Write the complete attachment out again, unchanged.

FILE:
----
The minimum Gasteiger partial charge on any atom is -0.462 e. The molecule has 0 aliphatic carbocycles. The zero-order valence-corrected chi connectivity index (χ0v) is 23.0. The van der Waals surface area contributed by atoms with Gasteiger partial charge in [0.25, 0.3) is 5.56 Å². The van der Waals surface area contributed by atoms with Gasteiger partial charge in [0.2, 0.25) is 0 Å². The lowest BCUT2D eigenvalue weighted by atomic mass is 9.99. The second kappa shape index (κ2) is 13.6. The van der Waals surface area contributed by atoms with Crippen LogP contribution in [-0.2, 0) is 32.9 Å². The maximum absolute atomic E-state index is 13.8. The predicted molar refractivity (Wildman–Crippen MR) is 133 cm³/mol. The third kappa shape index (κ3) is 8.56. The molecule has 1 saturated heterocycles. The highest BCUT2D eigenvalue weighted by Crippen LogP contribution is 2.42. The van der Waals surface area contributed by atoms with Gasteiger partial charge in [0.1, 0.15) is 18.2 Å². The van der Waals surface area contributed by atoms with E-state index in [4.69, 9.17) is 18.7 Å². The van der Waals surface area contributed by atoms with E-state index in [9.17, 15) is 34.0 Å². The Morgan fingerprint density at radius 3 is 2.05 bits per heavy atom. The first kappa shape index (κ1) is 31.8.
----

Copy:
The minimum Gasteiger partial charge on any atom is -0.462 e. The molecule has 0 aliphatic carbocycles. The zero-order valence-corrected chi connectivity index (χ0v) is 23.0. The van der Waals surface area contributed by atoms with Gasteiger partial charge in [0.25, 0.3) is 5.56 Å². The van der Waals surface area contributed by atoms with Gasteiger partial charge in [0.2, 0.25) is 0 Å². The lowest BCUT2D eigenvalue weighted by atomic mass is 9.99. The second kappa shape index (κ2) is 13.6. The van der Waals surface area contributed by atoms with Crippen LogP contribution in [-0.2, 0) is 32.9 Å². The maximum absolute atomic E-state index is 13.8. The predicted molar refractivity (Wildman–Crippen MR) is 133 cm³/mol. The third kappa shape index (κ3) is 8.56. The molecule has 1 saturated heterocycles. The highest BCUT2D eigenvalue weighted by Crippen LogP contribution is 2.42. The van der Waals surface area contributed by atoms with Gasteiger partial charge in [0.1, 0.15) is 18.2 Å². The van der Waals surface area contributed by atoms with E-state index in [4.69, 9.17) is 18.7 Å². The van der Waals surface area contributed by atoms with E-state index in [9.17, 15) is 34.0 Å². The Morgan fingerprint density at radius 3 is 2.05 bits per heavy atom. The first kappa shape index (κ1) is 31.8.